MCC told to ‘move with the times’ as row erupts over Rachael Heyhoe Flint memorial
Marylebone Cricket Club has responded to criticism from leading female cricketers, including Heather Knight, the current England captain, after a report in The Times claimed that a proposal to erect a permanent memorial to one of the sport’s most pioneering figures, Rachael Heyhoe Flint, had been met with resistance from sections of the club’s 18,500 male-dominated membership.
Baroness Heyhoe Flint, who died in 2017 at the age of 77, played 22 Tests for England between 1960 and 1979, at a time when the women’s game received scant attention or funding. She went on to become a leading administrator for the women’s game, and in 2014 was integral in securing England’s women their first tranche of ECB central contracts. In 2020, the ECB women’s regional competition was named in her honour.
However, her most significant contribution to the sport came in 1973, when she devised and established the first Cricket World Cup – a women’s event that preceded the first men’s tournament by two years. She went on to lift the trophy herself after England beat Australia in the final, which was held at Edgbaston because women at that stage were still not permitted to play at Lord’s.
Heyhoe Flint did eventually take part in the first women’s ODI at Lord’s, against Australia in 1976, and is commemorated by MCC with a portrait in the pavilion – a section of the ground from which she was barred until, in 1999, she became one of the first ten female members to be accepted into the club.
However, with Clare Connor, the ECB’s head of women’s cricket, set to become MCC’s first female president when she takes over the role later this year, the notion of a more fitting memorial to Heyhoe Flint, in the form of a statue or gate, has been dismissed as “gesture politics” by sections of the club membership.
“I think it would be misguided to erect a statue,” member and cricket author Mark Peel was quoted as saying in The Times. “It would put everything out of proportion. To compare like with like – men’s and women’s cricket – is plain wrong.”
Connor, responding to the row via Twitter, added that discussions with MCC were “very well advanced”, and that she had been unaware of any objections from within the club until reading the Times article.
MCC subsequently issued a statement confirming that plans for a memorial were in progress, and praising the contribution that Heyhoe Flint had made, both to the wider sport and to the club itself, including her election to the Main Committee in 2004, and as a trustee.
“Rachael Heyhoe Flint’s contribution to the women’s game and to MCC is unparalleled,” Guy Lavender, MCC’s chief executive and secretary, said. “Her portrait, commissioned by the club in 2010, is displayed above the entrance to the Long Room in the Pavilion at Lord’s. Its position signifies and acknowledges the huge impact she had on cricket and the admiration in which she is held.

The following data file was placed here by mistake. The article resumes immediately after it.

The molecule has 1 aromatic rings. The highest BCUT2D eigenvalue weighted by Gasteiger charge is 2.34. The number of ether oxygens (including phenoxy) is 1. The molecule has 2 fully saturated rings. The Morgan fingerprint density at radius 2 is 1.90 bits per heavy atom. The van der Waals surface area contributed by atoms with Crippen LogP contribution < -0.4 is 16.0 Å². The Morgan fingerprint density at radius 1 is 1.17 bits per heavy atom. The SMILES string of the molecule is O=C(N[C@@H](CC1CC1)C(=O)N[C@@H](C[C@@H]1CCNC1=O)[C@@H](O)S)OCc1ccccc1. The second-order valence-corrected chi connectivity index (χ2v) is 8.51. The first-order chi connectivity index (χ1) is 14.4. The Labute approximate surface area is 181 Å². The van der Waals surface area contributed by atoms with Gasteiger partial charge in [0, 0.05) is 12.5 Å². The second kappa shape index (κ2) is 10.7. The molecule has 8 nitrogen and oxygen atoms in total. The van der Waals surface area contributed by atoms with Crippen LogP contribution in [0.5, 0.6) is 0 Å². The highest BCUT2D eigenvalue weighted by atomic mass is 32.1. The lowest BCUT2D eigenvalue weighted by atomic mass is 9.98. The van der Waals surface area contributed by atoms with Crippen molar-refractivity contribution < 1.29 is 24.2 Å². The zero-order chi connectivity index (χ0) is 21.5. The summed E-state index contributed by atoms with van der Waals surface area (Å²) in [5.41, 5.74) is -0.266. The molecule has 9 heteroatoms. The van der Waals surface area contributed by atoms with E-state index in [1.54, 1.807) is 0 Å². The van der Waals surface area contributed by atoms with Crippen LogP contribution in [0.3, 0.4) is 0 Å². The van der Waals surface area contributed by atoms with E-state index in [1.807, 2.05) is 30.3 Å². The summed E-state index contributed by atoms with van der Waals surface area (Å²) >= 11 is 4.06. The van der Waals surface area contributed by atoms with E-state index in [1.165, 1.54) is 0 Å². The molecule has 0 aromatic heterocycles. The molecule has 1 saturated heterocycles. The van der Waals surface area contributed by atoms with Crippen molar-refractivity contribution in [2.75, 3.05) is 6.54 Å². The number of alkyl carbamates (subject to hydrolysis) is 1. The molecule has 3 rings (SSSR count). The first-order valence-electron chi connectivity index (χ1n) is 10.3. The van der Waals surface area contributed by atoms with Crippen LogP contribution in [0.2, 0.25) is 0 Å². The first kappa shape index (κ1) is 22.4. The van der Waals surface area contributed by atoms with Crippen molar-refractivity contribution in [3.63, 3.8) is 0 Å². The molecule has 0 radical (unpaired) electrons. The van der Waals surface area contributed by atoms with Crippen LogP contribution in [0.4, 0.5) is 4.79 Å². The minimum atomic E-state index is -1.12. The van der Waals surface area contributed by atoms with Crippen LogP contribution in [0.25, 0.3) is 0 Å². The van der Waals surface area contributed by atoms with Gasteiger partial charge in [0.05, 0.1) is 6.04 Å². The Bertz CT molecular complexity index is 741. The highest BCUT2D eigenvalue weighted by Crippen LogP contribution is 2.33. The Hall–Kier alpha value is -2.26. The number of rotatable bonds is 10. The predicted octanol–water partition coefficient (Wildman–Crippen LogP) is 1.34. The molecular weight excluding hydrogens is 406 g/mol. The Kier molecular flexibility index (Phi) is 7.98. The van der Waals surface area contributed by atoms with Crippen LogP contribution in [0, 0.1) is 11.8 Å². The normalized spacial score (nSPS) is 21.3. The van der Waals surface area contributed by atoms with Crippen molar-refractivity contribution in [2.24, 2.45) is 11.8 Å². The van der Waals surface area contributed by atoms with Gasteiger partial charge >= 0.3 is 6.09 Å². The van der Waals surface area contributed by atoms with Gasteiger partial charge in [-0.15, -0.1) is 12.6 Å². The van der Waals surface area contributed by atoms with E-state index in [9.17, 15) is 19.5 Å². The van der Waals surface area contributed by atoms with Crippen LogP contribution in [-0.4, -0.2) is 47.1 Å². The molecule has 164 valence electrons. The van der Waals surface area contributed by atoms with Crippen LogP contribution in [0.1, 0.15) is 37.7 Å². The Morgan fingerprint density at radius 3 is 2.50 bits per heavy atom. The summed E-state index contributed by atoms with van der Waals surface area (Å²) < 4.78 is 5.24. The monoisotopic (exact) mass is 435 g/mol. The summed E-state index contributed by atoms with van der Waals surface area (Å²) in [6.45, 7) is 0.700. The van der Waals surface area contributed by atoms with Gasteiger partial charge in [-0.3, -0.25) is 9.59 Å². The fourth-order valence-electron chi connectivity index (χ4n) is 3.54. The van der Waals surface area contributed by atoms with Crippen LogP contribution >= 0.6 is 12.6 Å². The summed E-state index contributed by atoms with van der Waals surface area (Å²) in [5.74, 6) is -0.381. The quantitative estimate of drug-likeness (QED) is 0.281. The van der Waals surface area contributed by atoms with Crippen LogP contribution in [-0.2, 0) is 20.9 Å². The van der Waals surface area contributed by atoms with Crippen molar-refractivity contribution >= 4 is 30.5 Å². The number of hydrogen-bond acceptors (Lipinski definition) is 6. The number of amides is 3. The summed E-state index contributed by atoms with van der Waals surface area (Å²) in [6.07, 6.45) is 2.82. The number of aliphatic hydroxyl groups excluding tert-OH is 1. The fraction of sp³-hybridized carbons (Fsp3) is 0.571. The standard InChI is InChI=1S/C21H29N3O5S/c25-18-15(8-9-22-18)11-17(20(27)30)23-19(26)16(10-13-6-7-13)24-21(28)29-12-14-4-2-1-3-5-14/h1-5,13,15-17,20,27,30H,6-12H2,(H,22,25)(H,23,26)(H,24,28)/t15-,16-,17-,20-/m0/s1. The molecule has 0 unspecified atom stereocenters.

“The club has been considering further ways to commemorate Rachael’s considerable achievements and when we emerge from the worst of the pandemic, we will be looking at how we honour Rachael’s legacy as part of our wider strategy to advance women’s and girls’ cricket.
“I have had no sense of opposition to this intent, indeed the notion that there is a revolt at Lord’s is highly misleading with no such challenge raised across our club committees, or by the broader membership who recognise Rachael’s contribution to the game of cricket as a whole.”
There are currently three statues with a permanent presence at Lord’s – “Batsman” and “Bowler” at the Nursery End of the ground, and a bronze likeness of WG Grace, which MCC purchased from Gloucestershire after it was loaned to the ground for the 1999 World Cup. Grace, whose feats are widely credited with popularising the sport, is also commemorated with the main gates on the south side of the ground.
Among the dissenters quoted in the Times article was Robert Griffiths QC, a former chairman of Lord’s development committee. “Diversity is one thing but a statue or gate has to be named on merit,” he said. “As a player you wouldn’t put her in the same league as Don Bradman and Garry Sobers, even within the women’s game. I wouldn’t want it to be thought that Rachael didn’t make a huge contribution but WG Grace opened up the world of cricket to the heights it reached.”
However Knight, who dedicated England women’s World Cup win to Heyhoe Flint when she lifted the trophy at Lord’s in 2017, was unimpressed with such arguments.
“Come on MCC move with the times,” she wrote on Twitter. “Women’s cricket in England owes everything to Rachael and she invented the World Cup, without even mentioning her playing career #GetRachaelAStatue.”